After falling in love with wedding stationery design shortly after her own wedding, Kristin of Brown Fox Creative followed her dream of having her own wedding stationery business. Her fine arts background combined with her passion for this industry truly show in all of her work. Learn more about Kristin and her business, Brown Fox Creative in the interview below!
Tell us a bit about your background/career path.
I have my BFA in fine arts and I worked for six years as a graphic designer for a communication firm that handled multiple Fortune 500 companies. To name a few, I personally handled American Airlines, United HealthCare, JCPenney, BlueCross BlueShield Texas, DHL, Anheuser Busch, Southwest Airlines, Safelite, and many more. I fell in love with wedding stationery design shortly after my own wedding and was hooked.
What do you love about working with couples to create their save the dates/invites?
Unlike the corporate world, I get to design for individuals or couples as opposed to a board of people. It’s a happy time in people’s life, so the mood surrounding nearly all aspects wedding is great. I love getting to know each couple. The in-person consultations have to be one of my favorite part of the process as we can just relax, chat and I can begin to form a full picture of the couple, their aesthetic and vision for their day, and enjoy the chemistry and excitement that radiates from an engaged couple.
What’s your advice for brides on a budget?
Don’t buy it if you don’t love it — the idea of an envelope liner is nice, but you don’t HAVE to have it? Don’t get it. Put those funds toward another stationery aspect or a different category all together. Aside from that, don’t be afraid to inform your vendors what your budget is. Often they can help direct you to solutions that get you to (or closer) to where you want to be. At a minimum they can be honest about if they can fit in your budget so everyone saves time. For my business specifically, semi-custom is a fantastic way to save cost, but not sacrifice quality or the one-on-one attention you get from working with a designer.
What is the biggest piece of advice you’d give a bride in her selection process?
Go with your gut. If your gut isn’t sure, trust the professional you’ve hired. They’re a professional a for a reason — training, an artistic eye, years of experience, creativity, etc. If they’re in the wedding industry, they love weddings and want it to be fantastic too. For me, it helps if clients have at looked around prior so that we’re already in a “lane” when it’s time to chat design. I’m a visual person, so being able to see photos, a mood board or inspiration board is ideal. Knowing budget is also helpful so I don’t show clients things they’ll fall in love with they’re unable to afford, or with budget in mind I can steer clients towards solutions for their aesthetic that are a better match for where they want to be price-wise.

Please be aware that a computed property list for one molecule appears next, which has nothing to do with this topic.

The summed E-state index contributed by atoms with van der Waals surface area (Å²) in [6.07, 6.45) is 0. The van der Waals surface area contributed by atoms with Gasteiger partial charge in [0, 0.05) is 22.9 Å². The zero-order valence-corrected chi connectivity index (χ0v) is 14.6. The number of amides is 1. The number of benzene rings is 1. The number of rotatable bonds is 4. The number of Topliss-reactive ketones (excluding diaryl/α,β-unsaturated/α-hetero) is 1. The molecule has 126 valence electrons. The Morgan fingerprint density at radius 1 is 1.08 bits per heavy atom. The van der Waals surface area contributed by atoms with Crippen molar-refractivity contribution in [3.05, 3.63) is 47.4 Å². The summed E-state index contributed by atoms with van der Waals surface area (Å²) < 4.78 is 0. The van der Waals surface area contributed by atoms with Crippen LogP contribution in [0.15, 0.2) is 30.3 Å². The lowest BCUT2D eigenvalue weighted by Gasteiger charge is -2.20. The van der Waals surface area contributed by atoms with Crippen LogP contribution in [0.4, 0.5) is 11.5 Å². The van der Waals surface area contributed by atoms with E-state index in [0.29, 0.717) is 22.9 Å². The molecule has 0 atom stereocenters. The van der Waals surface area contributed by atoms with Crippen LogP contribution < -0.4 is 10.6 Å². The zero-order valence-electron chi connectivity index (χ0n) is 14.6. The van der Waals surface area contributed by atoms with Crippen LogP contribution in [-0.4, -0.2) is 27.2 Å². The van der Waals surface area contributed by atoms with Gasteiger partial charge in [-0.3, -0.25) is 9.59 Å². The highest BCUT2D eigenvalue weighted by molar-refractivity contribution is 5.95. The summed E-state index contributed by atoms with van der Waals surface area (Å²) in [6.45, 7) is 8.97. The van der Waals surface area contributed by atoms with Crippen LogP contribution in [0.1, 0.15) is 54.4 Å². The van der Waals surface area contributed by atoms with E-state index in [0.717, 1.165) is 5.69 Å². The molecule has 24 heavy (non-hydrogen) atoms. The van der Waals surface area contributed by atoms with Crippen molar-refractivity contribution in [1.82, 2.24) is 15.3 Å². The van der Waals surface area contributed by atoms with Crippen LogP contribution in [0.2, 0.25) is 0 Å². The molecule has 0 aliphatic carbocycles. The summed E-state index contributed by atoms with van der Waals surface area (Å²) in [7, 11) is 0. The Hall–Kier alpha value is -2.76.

What types of printing techniques do you offer?
Digital, digital specialty (white, metallic silver & metallic gold), thermography, letterpress, blind embossing/debossing, and engraving. I also offer die cutting and laser cutting as well.
To what extent can I customize an order?
With fully custom design pretty much the sky is the limit so long as budget allows for they sky. Semi-custom designs do have limitations to customization — the core of the design remains the same, but clients are welcome to change paper selections, colors, wording, and possibly other aspects that can be discussed on a case-by-case basis.
Can you provide an overview of your typical production process and timeline?
Semi-custom design is typically 4-8 weeks, custom design is 6-10 weeks. We start with design direction via either an in-person meeting, a meeting with their planner, a phone call or email. If pricing has not already been discussed, it would be after this stage. A contract with a timeline stating dates for when initial drafts will be provided, when final approval & balance due by the client and when the project will be complete is then drafted. From there, design takes place within an online portal that keeps everything centralized in one place. A wedding project can have multiple people with access to partake in the process. Once the checklist is completed confirming all has been proofread and approved to print, it’s off to printing and production.
What are your proofing policies?
I’m a pretty organized person, so I have a checklist that must be completed before a project goes to print. It walks through all the things clients should double check or confirm, and also suggests having more than one person proofread as well (can’t hurt, right?). If BFC makes a mistake that is not confirmed by the checklist, we fix it at no cost to the client. If the printer makes a mistake, we fix it at no cost to the client. However, if the client approves an aspect that is covered by the checklist, the client is responsible for cost to correct.
Do you offer assembly and addressing services?
Yes. I offer printed envelope addressing and can point you in the direction of some amazing calligraphers if that’s your jam. I can also stuff, lick, stamp and seal if desired.